reverential of nouns, also sometimes diminutive, or implying pity or tenderness James Lockhart, Nahuatl as Written: Lessons in Older Written Nahuatl, with Copious Examples and Texts (Stanford: Stanford University Press and UCLA Latin American Studies, 2001), 240.
you are... (e.g. toquichtli = you are a man); normally this would be ti-, but in some cases the "i" of "ti" is dropped, as here, in favor of the "o-" of oquichtli
(central Mexico, late sixteenth century; originally from Sahagún in 1574, a document that Chimalpahin copied) Codex Chimalpahin: Society and Politics in Mexico Tenochtitlan, Tlatelolco, Culhuacan, and Other Nahuatl Altepetl in Central Mexico; The Nahuatl and Spanish Annals and Accounts Collected and Recorded by don Domingo de San Antón Muñón Chimalpahin Quauhtlehuanitzin, eds. and transl. Arthur J. O. Anderson and Susan Schroeder (Norman: University of Oklahoma Press, 1997), vol. 2, 150–151.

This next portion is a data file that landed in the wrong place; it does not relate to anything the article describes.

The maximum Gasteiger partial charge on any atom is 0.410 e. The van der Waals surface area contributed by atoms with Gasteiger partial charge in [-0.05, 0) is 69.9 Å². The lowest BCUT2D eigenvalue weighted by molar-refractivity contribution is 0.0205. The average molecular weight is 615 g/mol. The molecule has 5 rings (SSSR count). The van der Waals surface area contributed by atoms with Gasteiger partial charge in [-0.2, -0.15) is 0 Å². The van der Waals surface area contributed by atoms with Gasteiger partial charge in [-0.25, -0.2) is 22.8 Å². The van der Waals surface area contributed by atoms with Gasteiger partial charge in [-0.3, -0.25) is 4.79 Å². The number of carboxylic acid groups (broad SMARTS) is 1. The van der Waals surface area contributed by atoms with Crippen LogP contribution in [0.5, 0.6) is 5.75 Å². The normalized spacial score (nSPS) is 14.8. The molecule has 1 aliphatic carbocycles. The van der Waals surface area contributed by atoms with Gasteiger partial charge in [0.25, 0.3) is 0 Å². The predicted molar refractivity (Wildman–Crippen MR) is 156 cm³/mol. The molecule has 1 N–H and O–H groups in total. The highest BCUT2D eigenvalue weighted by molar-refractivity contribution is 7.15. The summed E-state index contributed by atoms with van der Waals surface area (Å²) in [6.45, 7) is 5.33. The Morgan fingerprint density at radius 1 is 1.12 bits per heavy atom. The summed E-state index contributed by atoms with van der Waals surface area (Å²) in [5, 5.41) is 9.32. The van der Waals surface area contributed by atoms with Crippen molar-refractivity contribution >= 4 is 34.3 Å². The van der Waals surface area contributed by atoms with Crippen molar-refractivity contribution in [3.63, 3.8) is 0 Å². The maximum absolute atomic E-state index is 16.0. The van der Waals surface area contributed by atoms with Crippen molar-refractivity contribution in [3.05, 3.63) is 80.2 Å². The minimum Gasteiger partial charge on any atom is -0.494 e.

(ca. 1582, Mexico City) Luis Reyes García, ¿Como te confundes? ¿Acaso no somos conquistados? Anales de Juan Bautista (Mexico: Centro de Investigaciones y Estudios Superiores en Antropología Social, Biblioteca Lorenzo Boturini Insigne y Nacional Basílica de Guadalupe, 2001), 198–198.